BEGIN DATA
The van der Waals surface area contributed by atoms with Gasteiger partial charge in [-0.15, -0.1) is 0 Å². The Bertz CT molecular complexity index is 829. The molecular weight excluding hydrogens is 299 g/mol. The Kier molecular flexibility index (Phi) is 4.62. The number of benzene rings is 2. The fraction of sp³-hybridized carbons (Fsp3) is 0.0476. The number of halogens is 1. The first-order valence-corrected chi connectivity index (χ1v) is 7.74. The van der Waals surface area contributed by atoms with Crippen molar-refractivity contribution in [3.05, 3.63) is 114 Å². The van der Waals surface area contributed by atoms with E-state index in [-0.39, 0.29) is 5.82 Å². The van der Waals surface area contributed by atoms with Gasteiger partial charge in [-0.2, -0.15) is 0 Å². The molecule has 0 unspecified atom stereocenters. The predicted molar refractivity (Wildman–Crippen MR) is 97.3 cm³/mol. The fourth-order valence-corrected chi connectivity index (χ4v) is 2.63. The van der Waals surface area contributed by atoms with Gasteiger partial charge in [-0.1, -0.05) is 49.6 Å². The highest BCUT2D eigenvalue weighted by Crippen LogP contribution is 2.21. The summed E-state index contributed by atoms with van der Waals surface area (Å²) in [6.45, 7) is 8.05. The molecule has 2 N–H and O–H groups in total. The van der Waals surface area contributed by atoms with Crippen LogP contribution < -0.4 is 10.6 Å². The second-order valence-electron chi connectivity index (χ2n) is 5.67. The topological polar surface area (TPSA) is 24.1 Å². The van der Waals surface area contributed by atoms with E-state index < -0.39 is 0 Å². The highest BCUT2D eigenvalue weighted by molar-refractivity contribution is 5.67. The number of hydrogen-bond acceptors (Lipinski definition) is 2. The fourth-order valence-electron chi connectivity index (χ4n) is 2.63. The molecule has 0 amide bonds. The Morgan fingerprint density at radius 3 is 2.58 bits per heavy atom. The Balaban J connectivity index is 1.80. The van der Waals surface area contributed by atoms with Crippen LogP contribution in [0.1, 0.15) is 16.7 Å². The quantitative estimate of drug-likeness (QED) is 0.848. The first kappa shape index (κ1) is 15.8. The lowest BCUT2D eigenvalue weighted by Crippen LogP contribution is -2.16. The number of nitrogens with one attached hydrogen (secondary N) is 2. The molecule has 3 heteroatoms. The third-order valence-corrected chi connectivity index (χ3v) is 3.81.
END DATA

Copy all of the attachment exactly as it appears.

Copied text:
The van der Waals surface area contributed by atoms with Gasteiger partial charge in [-0.15, -0.1) is 0 Å². The Bertz CT molecular complexity index is 829. The molecular weight excluding hydrogens is 299 g/mol. The Kier molecular flexibility index (Phi) is 4.62. The number of benzene rings is 2. The fraction of sp³-hybridized carbons (Fsp3) is 0.0476. The number of halogens is 1. The first-order valence-corrected chi connectivity index (χ1v) is 7.74. The van der Waals surface area contributed by atoms with Crippen molar-refractivity contribution in [3.05, 3.63) is 114 Å². The van der Waals surface area contributed by atoms with E-state index in [-0.39, 0.29) is 5.82 Å². The van der Waals surface area contributed by atoms with Gasteiger partial charge in [-0.2, -0.15) is 0 Å². The molecule has 0 unspecified atom stereocenters. The predicted molar refractivity (Wildman–Crippen MR) is 97.3 cm³/mol. The fourth-order valence-corrected chi connectivity index (χ4v) is 2.63. The van der Waals surface area contributed by atoms with Gasteiger partial charge in [-0.1, -0.05) is 49.6 Å². The highest BCUT2D eigenvalue weighted by Crippen LogP contribution is 2.21. The summed E-state index contributed by atoms with van der Waals surface area (Å²) in [6.45, 7) is 8.05. The molecule has 2 N–H and O–H groups in total. The van der Waals surface area contributed by atoms with Crippen LogP contribution < -0.4 is 10.6 Å². The second-order valence-electron chi connectivity index (χ2n) is 5.67. The topological polar surface area (TPSA) is 24.1 Å². The van der Waals surface area contributed by atoms with E-state index < -0.39 is 0 Å². The highest BCUT2D eigenvalue weighted by molar-refractivity contribution is 5.67. The number of hydrogen-bond acceptors (Lipinski definition) is 2. The fourth-order valence-electron chi connectivity index (χ4n) is 2.63. The molecule has 0 amide bonds. The Morgan fingerprint density at radius 3 is 2.58 bits per heavy atom. The Balaban J connectivity index is 1.80. The van der Waals surface area contributed by atoms with Crippen LogP contribution in [0.1, 0.15) is 16.7 Å². The quantitative estimate of drug-likeness (QED) is 0.848. The first kappa shape index (κ1) is 15.8. The lowest BCUT2D eigenvalue weighted by Crippen LogP contribution is -2.16. The number of nitrogens with one attached hydrogen (secondary N) is 2. The molecule has 3 heteroatoms. The third-order valence-corrected chi connectivity index (χ3v) is 3.81.